OR: Hungry Hearts

Following on from Tuesday’s blog entry, here’s the second part of a feature on the work of Gary McMahon that originally appeared in Black Static #14:-


Hungry Hearts (Abaddon paperback, 311pp, £6.99) is the latest in the ongoing ‘Tomes of the Dead’ series, and sees McMahon stretching his wings at novel length and tackling one of the horror genre’s famous monsters, the zombie. It is arguably a more plot/action driven piece than the novellas in Different Skins, but no less well written and with serious themes underlying the surface spills and thrills. The last ‘Tome’ I reviewed had more than its fair share of typos, but I’m happy to report that was only a blip and Abaddon are back up to standard, with only a few mistakes in this volume, and nothing to cast a pall over the reading experience. McMahon’s writing has also benefited greatly from professional editing, with none of awkward phrasing that occurred in the Screaming Dreams book (but may not have transferred to the reprint).

Rick Nutman is a rookie policeman and former member of the armed services, who finds himself on the front line when the city of Leeds erupts in violence. The truth, which the authorities are finding it hard to factor into their planning, is that the zombie apocalypse is here: Nutman and his comrades are fighting the living dead. As their task becomes ever more hopeless he decides to abandon his post and return home to protect his wife Sally. For Daryl the apocalypse is an opportunity to become the ruthless killer he has always known himself to be and so, after meting out some tough love come rough justice to his domineering mother, Daryl goes in search of the woman he has stalked for weeks, Sally Nutman. Returning home to find his wife now a zombie, Rick does the best he can to make Sally harmless, believing that somehow a cure can be found. He knocks out her teeth, stuffs her mouth, binds her arms and sedates her, then sets out to escape the confines of the doomed city. Meanwhile Daryl has reached the conclusion that if killing Sally Nutman the once was not as satisfying as he expected, the only option is to do it again. He sets out on the trail of Rick and Sally, growing in confidence and becoming more ruthless with every step of the journey. The three travel north in search of a fabled island, a place of sanctuary where perhaps a cure for the zombie plague awaits and the final scenes of the drama can be played out.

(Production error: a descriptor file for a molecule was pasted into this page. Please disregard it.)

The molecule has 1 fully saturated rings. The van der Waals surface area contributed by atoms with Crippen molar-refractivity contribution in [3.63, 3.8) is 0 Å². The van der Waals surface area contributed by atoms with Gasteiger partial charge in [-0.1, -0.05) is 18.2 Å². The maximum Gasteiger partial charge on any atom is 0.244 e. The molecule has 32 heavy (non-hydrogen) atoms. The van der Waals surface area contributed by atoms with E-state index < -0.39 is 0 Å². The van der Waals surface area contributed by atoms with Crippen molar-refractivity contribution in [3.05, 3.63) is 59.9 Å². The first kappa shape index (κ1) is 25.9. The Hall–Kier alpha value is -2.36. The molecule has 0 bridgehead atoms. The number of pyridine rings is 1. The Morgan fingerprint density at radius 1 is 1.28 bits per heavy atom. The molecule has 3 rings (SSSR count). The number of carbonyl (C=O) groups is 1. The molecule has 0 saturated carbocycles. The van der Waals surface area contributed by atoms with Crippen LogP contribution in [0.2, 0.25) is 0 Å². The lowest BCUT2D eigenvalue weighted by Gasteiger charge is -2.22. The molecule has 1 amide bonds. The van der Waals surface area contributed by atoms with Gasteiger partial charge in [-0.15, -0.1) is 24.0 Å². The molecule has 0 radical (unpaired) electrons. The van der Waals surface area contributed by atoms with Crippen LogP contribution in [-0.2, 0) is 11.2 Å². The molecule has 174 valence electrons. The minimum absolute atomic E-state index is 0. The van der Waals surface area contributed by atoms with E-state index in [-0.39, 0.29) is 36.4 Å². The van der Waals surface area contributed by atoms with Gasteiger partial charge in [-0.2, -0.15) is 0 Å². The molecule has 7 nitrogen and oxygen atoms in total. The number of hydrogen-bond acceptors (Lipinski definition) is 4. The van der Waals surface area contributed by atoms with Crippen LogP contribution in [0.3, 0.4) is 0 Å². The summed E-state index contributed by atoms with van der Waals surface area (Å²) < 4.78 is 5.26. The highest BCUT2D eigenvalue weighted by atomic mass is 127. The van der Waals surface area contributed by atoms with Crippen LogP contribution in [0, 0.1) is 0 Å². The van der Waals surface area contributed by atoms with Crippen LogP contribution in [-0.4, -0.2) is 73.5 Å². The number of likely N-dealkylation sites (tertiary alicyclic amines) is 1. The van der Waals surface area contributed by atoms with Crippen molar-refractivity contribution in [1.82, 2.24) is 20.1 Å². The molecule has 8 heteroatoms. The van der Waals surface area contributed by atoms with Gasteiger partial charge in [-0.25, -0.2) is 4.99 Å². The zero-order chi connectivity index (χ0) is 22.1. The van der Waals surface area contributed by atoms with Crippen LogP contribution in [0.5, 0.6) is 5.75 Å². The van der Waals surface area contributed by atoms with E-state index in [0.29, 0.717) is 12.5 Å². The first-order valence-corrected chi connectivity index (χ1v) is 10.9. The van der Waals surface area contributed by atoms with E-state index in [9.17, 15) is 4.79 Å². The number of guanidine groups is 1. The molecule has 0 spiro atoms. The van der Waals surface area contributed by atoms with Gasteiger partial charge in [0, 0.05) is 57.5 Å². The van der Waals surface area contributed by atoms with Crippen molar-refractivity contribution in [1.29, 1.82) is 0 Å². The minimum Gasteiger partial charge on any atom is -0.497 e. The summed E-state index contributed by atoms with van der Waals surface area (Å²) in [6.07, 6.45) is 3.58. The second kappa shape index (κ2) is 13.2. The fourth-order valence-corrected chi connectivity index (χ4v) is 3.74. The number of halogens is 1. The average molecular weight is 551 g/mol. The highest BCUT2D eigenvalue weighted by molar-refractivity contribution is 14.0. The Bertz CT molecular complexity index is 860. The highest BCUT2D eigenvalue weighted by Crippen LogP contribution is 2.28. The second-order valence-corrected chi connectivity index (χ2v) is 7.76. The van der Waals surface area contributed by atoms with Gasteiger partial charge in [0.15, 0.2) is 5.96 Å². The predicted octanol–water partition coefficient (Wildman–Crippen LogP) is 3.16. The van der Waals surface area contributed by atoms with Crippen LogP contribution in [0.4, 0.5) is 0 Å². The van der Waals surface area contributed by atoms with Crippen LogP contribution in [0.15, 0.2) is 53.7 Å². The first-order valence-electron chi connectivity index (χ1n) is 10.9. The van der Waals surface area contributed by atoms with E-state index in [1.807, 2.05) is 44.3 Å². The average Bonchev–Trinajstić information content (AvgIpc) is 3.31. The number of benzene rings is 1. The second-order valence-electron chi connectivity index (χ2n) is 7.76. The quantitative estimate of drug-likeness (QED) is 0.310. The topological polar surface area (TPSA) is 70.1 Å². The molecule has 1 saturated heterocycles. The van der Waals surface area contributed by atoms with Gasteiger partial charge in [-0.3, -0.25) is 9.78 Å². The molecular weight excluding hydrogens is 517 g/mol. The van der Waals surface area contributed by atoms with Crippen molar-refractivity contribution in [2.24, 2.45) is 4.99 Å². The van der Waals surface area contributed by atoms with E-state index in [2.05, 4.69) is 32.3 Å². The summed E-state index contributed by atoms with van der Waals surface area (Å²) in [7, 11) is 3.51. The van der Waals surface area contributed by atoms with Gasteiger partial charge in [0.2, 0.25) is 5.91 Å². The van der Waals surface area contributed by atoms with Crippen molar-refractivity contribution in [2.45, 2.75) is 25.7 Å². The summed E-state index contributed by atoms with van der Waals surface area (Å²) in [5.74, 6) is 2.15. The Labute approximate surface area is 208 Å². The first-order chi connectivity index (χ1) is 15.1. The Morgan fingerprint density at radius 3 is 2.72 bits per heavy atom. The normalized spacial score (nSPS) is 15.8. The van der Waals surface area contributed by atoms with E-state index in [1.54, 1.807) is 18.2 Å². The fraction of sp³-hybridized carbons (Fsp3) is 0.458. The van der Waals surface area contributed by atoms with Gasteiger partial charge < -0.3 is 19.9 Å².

There’s lots here that seems familiar. For starters, the title comes from a Springsteen song. For seconds, it’s a zombie story and so references to Romero’s oeuvre abound – a besieged shopping mall seen in the distance (Dawn of the Dead), vigilantes who torment zombies before killing them and Daryl’s efforts at capturing his exploits on camcorder (Diary of the Dead) etc. I also caught, in the opening scenes of police action in a tower block, what I believe is an allusion to an earlier McMahon story, ‘State of the Estate’. And then there are some of Rick’s police colleagues who have monikers like Finch and, ahem, Tennant (I’m not going to hazard a guess as to where Nutman* got his name from). These are details that give the reader in the know a tiny thrill of recognition, without in any way detracting from the enjoyment for those not steeped in zombie cinema, small press history or Gary McMahon’s back catalogue.